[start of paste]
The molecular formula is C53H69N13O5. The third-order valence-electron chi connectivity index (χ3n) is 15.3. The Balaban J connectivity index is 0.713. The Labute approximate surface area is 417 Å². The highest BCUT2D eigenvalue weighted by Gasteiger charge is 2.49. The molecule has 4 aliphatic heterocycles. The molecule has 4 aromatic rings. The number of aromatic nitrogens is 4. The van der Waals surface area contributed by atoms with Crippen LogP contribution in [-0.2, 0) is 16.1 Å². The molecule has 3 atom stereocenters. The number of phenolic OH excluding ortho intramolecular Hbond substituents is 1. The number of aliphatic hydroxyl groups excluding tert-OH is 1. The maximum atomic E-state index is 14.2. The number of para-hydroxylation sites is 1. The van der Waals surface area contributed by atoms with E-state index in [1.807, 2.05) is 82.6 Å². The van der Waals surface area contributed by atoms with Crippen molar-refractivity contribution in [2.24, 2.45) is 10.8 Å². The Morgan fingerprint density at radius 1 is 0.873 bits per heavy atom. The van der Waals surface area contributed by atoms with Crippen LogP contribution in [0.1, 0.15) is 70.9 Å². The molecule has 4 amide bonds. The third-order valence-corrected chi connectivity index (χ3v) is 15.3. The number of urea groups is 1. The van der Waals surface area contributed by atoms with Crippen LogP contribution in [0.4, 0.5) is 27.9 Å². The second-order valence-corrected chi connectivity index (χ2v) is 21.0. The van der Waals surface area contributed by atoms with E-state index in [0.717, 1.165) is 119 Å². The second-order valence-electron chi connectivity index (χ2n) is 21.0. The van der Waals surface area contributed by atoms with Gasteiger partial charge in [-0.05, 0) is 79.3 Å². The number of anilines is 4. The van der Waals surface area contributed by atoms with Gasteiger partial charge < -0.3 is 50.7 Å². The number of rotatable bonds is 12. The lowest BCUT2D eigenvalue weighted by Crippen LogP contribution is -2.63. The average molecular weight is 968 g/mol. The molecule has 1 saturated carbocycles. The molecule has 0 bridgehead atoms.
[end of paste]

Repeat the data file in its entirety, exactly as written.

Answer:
The molecular formula is C53H69N13O5. The third-order valence-electron chi connectivity index (χ3n) is 15.3. The Balaban J connectivity index is 0.713. The Labute approximate surface area is 417 Å². The highest BCUT2D eigenvalue weighted by Gasteiger charge is 2.49. The molecule has 4 aliphatic heterocycles. The molecule has 4 aromatic rings. The number of aromatic nitrogens is 4. The van der Waals surface area contributed by atoms with Crippen LogP contribution in [-0.2, 0) is 16.1 Å². The molecule has 3 atom stereocenters. The number of phenolic OH excluding ortho intramolecular Hbond substituents is 1. The number of aliphatic hydroxyl groups excluding tert-OH is 1. The maximum atomic E-state index is 14.2. The number of para-hydroxylation sites is 1. The van der Waals surface area contributed by atoms with E-state index in [1.807, 2.05) is 82.6 Å². The van der Waals surface area contributed by atoms with Crippen molar-refractivity contribution in [2.24, 2.45) is 10.8 Å². The Morgan fingerprint density at radius 1 is 0.873 bits per heavy atom. The van der Waals surface area contributed by atoms with Crippen LogP contribution in [0.1, 0.15) is 70.9 Å². The molecule has 4 amide bonds. The third-order valence-corrected chi connectivity index (χ3v) is 15.3. The number of urea groups is 1. The van der Waals surface area contributed by atoms with Crippen LogP contribution in [0.4, 0.5) is 27.9 Å². The second-order valence-corrected chi connectivity index (χ2v) is 21.0. The van der Waals surface area contributed by atoms with E-state index in [0.717, 1.165) is 119 Å². The second-order valence-electron chi connectivity index (χ2n) is 21.0. The van der Waals surface area contributed by atoms with Gasteiger partial charge in [-0.05, 0) is 79.3 Å². The number of anilines is 4. The van der Waals surface area contributed by atoms with Gasteiger partial charge < -0.3 is 50.7 Å². The number of rotatable bonds is 12. The lowest BCUT2D eigenvalue weighted by Crippen LogP contribution is -2.63. The average molecular weight is 968 g/mol. The molecule has 1 saturated carbocycles. The molecule has 0 bridgehead atoms.